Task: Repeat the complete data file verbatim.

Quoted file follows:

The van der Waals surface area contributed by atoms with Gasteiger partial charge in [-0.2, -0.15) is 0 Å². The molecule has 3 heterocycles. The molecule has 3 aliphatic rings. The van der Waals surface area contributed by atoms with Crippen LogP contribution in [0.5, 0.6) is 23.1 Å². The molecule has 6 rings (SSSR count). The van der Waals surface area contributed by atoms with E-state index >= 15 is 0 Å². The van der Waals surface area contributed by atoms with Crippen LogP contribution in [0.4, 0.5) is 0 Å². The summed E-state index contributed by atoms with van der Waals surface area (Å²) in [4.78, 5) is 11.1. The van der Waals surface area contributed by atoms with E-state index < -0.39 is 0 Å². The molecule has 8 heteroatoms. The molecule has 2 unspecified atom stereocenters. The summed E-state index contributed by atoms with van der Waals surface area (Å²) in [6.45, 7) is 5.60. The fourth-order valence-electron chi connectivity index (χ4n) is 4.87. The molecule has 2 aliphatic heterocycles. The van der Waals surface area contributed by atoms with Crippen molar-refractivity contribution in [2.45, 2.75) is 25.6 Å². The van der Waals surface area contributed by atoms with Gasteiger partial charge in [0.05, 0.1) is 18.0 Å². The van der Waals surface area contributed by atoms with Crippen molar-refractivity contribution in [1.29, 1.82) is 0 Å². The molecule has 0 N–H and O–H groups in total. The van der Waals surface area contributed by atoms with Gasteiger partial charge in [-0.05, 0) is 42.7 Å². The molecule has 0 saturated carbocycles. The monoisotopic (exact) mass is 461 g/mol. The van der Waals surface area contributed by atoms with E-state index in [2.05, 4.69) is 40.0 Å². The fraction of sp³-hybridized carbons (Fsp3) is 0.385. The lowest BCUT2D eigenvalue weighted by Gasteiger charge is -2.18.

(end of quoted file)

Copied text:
The van der Waals surface area contributed by atoms with Gasteiger partial charge in [-0.2, -0.15) is 0 Å². The molecule has 3 heterocycles. The molecule has 3 aliphatic rings. The van der Waals surface area contributed by atoms with Crippen LogP contribution in [0.5, 0.6) is 23.1 Å². The molecule has 6 rings (SSSR count). The van der Waals surface area contributed by atoms with E-state index >= 15 is 0 Å². The van der Waals surface area contributed by atoms with Crippen LogP contribution in [0.4, 0.5) is 0 Å². The summed E-state index contributed by atoms with van der Waals surface area (Å²) in [4.78, 5) is 11.1. The van der Waals surface area contributed by atoms with E-state index < -0.39 is 0 Å². The molecule has 8 heteroatoms. The molecule has 2 unspecified atom stereocenters. The summed E-state index contributed by atoms with van der Waals surface area (Å²) in [6.45, 7) is 5.60. The fourth-order valence-electron chi connectivity index (χ4n) is 4.87. The molecule has 2 aliphatic heterocycles. The van der Waals surface area contributed by atoms with Crippen molar-refractivity contribution in [2.45, 2.75) is 25.6 Å². The van der Waals surface area contributed by atoms with Gasteiger partial charge in [0.05, 0.1) is 18.0 Å². The van der Waals surface area contributed by atoms with Crippen molar-refractivity contribution in [1.29, 1.82) is 0 Å². The molecule has 0 N–H and O–H groups in total. The van der Waals surface area contributed by atoms with Gasteiger partial charge in [-0.05, 0) is 42.7 Å². The molecule has 0 saturated carbocycles. The monoisotopic (exact) mass is 461 g/mol. The van der Waals surface area contributed by atoms with E-state index in [2.05, 4.69) is 40.0 Å². The fraction of sp³-hybridized carbons (Fsp3) is 0.385. The lowest BCUT2D eigenvalue weighted by Gasteiger charge is -2.18.